Not expecting Sir Jonathon Porritt to ever stop in his
efforts to set the world on a greener or more sustainable path, he gathers a
lot earnest and well-connected people around him.

He has not only successfully spread the word, but also his
influence, and as with his latest Sustainable Shipping Initiative he brings
together movers and skakers in the business world, who see this is the right
thing to do.

He might be one of Britain’s environmental pioneers, but he
is unlikely to see that his job is done for a long time yet.  A knight in shining armour?  He wouldn’t see it that way. But he is a man
who means business and gets things done.
Just what’s needed to lead the “action for a sustainable world”.


Carbon Price Ok , Now Let’s Save the Coral Sea

Posted by admin on November 27, 2011
Posted under Express 156

Carbon Price Ok , Now Let’s Save the Coral Sea

A price on carbon is essential to combating global warming,
to stimulate clean energy development and greater energy efficiency,  says a report by the Organisation for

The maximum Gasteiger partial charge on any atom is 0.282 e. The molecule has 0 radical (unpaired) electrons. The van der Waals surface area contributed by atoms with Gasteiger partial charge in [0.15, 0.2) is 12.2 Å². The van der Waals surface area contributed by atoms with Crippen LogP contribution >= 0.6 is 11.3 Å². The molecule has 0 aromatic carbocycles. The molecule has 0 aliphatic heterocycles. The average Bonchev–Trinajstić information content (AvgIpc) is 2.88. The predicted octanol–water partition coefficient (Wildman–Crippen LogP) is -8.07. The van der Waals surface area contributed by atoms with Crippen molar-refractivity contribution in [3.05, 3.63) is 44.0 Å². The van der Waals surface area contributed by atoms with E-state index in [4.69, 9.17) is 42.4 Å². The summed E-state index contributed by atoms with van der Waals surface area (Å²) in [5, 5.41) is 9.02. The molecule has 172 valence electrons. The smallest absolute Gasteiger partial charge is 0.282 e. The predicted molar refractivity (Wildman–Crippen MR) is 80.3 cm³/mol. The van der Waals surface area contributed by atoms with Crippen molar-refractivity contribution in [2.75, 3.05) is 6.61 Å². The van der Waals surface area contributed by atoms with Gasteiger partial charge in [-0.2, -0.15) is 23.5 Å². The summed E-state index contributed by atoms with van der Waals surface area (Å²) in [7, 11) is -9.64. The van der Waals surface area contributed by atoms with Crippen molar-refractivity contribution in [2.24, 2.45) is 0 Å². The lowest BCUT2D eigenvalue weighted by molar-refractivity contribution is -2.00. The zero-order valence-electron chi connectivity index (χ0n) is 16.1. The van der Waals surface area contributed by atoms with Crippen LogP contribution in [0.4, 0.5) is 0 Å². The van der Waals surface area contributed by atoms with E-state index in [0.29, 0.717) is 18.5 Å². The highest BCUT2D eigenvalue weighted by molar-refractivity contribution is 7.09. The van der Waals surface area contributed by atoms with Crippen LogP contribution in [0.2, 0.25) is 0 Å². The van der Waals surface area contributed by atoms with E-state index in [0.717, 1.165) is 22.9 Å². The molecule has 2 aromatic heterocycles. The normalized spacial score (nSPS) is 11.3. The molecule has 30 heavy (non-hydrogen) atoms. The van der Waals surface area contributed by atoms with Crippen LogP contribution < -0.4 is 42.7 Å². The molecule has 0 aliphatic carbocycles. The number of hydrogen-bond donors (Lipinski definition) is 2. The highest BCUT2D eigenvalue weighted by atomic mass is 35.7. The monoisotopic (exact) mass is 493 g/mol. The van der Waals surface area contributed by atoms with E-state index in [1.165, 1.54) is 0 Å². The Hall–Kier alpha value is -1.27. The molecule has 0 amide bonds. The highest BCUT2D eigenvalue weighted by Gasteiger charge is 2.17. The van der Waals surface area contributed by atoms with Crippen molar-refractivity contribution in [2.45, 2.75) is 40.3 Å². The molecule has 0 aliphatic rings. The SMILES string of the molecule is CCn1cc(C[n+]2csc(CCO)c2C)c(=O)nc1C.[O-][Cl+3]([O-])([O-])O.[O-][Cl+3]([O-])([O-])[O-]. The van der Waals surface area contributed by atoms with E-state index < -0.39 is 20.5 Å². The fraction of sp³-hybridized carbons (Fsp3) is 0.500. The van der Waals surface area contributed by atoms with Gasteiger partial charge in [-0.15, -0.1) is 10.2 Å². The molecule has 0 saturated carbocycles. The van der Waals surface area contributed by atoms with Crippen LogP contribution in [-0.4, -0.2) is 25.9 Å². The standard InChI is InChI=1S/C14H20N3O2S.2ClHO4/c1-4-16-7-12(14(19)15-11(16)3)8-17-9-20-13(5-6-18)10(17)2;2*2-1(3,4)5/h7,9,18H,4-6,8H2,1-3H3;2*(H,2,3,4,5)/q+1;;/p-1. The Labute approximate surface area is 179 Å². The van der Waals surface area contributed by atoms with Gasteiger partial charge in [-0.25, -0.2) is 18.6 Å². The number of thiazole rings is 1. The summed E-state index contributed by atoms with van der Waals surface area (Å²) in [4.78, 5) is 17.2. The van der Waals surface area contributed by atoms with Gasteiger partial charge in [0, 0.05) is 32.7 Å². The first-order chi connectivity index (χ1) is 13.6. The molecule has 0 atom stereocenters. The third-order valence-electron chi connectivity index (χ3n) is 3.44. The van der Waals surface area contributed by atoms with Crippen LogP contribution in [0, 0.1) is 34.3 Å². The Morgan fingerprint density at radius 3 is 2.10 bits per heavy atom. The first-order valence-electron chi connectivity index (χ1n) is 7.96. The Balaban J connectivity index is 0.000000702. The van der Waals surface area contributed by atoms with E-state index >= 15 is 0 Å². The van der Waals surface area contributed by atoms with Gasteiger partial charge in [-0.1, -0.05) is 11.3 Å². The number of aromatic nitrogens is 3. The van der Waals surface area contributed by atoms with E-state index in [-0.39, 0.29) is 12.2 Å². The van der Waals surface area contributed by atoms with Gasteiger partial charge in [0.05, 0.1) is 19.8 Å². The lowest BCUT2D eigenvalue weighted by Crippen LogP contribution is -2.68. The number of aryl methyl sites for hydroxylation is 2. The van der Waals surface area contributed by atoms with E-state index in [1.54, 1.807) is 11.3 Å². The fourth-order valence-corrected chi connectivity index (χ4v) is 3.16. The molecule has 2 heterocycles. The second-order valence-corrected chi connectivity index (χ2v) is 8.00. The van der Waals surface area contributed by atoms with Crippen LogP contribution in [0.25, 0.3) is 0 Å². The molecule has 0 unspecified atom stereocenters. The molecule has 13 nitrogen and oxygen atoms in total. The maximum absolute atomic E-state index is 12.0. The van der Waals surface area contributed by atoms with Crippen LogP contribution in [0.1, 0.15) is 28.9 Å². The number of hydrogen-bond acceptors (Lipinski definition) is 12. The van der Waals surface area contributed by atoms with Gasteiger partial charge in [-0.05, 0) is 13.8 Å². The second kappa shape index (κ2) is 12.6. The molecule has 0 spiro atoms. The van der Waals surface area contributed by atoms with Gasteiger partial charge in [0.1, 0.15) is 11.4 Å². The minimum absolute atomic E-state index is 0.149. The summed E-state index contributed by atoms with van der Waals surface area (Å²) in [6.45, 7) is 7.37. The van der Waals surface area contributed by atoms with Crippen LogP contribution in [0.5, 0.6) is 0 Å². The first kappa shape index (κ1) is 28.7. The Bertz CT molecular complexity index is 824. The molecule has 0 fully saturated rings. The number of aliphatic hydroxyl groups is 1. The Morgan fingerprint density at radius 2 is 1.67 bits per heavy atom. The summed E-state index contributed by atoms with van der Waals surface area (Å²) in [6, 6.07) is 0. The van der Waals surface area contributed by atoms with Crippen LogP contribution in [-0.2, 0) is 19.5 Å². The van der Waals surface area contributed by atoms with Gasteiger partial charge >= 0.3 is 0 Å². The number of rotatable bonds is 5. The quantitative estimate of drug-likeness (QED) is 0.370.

Economic Co-operation and Development (OECD), coming out as the international
community prepares for the Durban conference on climate change. Meanwhile,
Australia, with its carbon price legislation tied up, has committed to
establish the world’s largest protected marine area in the Coral Sea, covering
989,842 square kilometres off the north east coast of the Queensland,

By David Wroe, Canberra, in The Age (25 Noveber 2011):

A price on carbon is essential to combating global warming,
a report by the Organisation for Economic Co-operation and Development has
found, giving a boost to the federal government after weeks of debate on the
carbon tax.

As the international community prepares for the Durban
conference on climate change, set to start in South Africa on Monday, the
OECD’s environmental outlook to 2050 urges countries to adopt carbon prices to